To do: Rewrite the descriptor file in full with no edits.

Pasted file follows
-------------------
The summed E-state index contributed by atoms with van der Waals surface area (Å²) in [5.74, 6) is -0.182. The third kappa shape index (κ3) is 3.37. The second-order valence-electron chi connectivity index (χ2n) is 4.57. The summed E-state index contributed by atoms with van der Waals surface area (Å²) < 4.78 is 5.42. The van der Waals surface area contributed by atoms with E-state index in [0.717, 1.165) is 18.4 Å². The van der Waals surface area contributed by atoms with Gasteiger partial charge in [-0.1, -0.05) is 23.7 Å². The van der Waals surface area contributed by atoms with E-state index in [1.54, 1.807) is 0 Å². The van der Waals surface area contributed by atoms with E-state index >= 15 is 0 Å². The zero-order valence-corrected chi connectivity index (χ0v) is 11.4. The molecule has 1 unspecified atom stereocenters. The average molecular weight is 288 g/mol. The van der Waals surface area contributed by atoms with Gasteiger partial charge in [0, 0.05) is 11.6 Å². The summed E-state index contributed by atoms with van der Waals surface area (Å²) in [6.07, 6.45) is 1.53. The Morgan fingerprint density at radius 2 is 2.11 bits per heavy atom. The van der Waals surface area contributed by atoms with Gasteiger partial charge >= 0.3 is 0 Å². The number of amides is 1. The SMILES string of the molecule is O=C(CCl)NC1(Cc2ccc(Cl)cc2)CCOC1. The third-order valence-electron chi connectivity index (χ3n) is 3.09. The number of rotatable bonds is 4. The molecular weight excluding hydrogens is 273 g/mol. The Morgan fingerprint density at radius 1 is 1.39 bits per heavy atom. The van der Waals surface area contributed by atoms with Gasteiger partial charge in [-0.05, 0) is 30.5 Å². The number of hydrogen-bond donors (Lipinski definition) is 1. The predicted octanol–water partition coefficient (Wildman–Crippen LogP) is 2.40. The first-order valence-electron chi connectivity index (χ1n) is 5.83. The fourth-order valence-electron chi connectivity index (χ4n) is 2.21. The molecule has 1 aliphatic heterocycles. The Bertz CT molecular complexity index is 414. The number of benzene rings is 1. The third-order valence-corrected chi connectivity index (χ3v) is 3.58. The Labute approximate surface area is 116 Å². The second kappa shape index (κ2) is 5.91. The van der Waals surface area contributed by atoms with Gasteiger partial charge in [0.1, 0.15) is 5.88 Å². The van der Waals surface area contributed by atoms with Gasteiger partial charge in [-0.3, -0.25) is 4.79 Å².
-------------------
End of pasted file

The summed E-state index contributed by atoms with van der Waals surface area (Å²) in [5.74, 6) is -0.182. The third kappa shape index (κ3) is 3.37. The second-order valence-electron chi connectivity index (χ2n) is 4.57. The summed E-state index contributed by atoms with van der Waals surface area (Å²) < 4.78 is 5.42. The van der Waals surface area contributed by atoms with E-state index in [0.717, 1.165) is 18.4 Å². The van der Waals surface area contributed by atoms with Gasteiger partial charge in [-0.1, -0.05) is 23.7 Å². The van der Waals surface area contributed by atoms with E-state index in [1.54, 1.807) is 0 Å². The van der Waals surface area contributed by atoms with E-state index >= 15 is 0 Å². The zero-order valence-corrected chi connectivity index (χ0v) is 11.4. The molecule has 1 unspecified atom stereocenters. The average molecular weight is 288 g/mol. The van der Waals surface area contributed by atoms with Gasteiger partial charge in [0, 0.05) is 11.6 Å². The summed E-state index contributed by atoms with van der Waals surface area (Å²) in [6.07, 6.45) is 1.53. The Morgan fingerprint density at radius 2 is 2.11 bits per heavy atom. The van der Waals surface area contributed by atoms with Gasteiger partial charge >= 0.3 is 0 Å². The number of amides is 1. The SMILES string of the molecule is O=C(CCl)NC1(Cc2ccc(Cl)cc2)CCOC1. The third-order valence-electron chi connectivity index (χ3n) is 3.09. The number of rotatable bonds is 4. The molecular weight excluding hydrogens is 273 g/mol. The Morgan fingerprint density at radius 1 is 1.39 bits per heavy atom. The van der Waals surface area contributed by atoms with Gasteiger partial charge in [-0.05, 0) is 30.5 Å². The number of hydrogen-bond donors (Lipinski definition) is 1. The predicted octanol–water partition coefficient (Wildman–Crippen LogP) is 2.40. The first-order valence-electron chi connectivity index (χ1n) is 5.83. The fourth-order valence-electron chi connectivity index (χ4n) is 2.21. The molecule has 1 aliphatic heterocycles. The Bertz CT molecular complexity index is 414. The number of benzene rings is 1. The third-order valence-corrected chi connectivity index (χ3v) is 3.58. The Labute approximate surface area is 116 Å². The second kappa shape index (κ2) is 5.91. The van der Waals surface area contributed by atoms with Gasteiger partial charge in [0.1, 0.15) is 5.88 Å². The van der Waals surface area contributed by atoms with Gasteiger partial charge in [-0.3, -0.25) is 4.79 Å².